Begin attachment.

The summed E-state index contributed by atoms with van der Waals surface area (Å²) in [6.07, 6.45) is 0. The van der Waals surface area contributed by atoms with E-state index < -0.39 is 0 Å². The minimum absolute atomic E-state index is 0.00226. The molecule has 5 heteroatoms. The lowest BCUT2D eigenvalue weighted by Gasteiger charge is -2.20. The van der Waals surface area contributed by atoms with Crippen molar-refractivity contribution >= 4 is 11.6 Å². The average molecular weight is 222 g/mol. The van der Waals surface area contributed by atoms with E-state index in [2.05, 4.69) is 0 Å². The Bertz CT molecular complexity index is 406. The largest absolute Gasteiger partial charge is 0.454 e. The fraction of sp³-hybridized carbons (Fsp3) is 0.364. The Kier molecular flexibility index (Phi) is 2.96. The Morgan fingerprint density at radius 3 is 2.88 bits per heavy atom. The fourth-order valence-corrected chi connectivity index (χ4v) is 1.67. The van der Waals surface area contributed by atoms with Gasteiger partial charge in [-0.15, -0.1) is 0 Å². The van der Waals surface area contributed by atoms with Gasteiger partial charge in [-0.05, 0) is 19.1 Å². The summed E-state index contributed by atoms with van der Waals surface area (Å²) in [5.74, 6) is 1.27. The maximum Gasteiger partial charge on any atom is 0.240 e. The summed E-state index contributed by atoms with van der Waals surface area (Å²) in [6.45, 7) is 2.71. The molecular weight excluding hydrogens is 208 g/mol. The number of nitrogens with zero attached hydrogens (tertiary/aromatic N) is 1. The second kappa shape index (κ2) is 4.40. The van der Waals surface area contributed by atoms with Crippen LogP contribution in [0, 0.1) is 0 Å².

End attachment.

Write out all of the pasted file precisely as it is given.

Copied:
The summed E-state index contributed by atoms with van der Waals surface area (Å²) in [6.07, 6.45) is 0. The van der Waals surface area contributed by atoms with E-state index < -0.39 is 0 Å². The minimum absolute atomic E-state index is 0.00226. The molecule has 5 heteroatoms. The lowest BCUT2D eigenvalue weighted by Gasteiger charge is -2.20. The van der Waals surface area contributed by atoms with Crippen molar-refractivity contribution >= 4 is 11.6 Å². The average molecular weight is 222 g/mol. The van der Waals surface area contributed by atoms with E-state index in [2.05, 4.69) is 0 Å². The Bertz CT molecular complexity index is 406. The largest absolute Gasteiger partial charge is 0.454 e. The fraction of sp³-hybridized carbons (Fsp3) is 0.364. The Kier molecular flexibility index (Phi) is 2.96. The Morgan fingerprint density at radius 3 is 2.88 bits per heavy atom. The fourth-order valence-corrected chi connectivity index (χ4v) is 1.67. The van der Waals surface area contributed by atoms with Gasteiger partial charge in [-0.15, -0.1) is 0 Å². The van der Waals surface area contributed by atoms with Gasteiger partial charge in [-0.05, 0) is 19.1 Å². The summed E-state index contributed by atoms with van der Waals surface area (Å²) in [5.74, 6) is 1.27. The maximum Gasteiger partial charge on any atom is 0.240 e. The summed E-state index contributed by atoms with van der Waals surface area (Å²) in [6.45, 7) is 2.71. The molecular weight excluding hydrogens is 208 g/mol. The number of nitrogens with zero attached hydrogens (tertiary/aromatic N) is 1. The second kappa shape index (κ2) is 4.40. The van der Waals surface area contributed by atoms with Crippen LogP contribution in [0, 0.1) is 0 Å².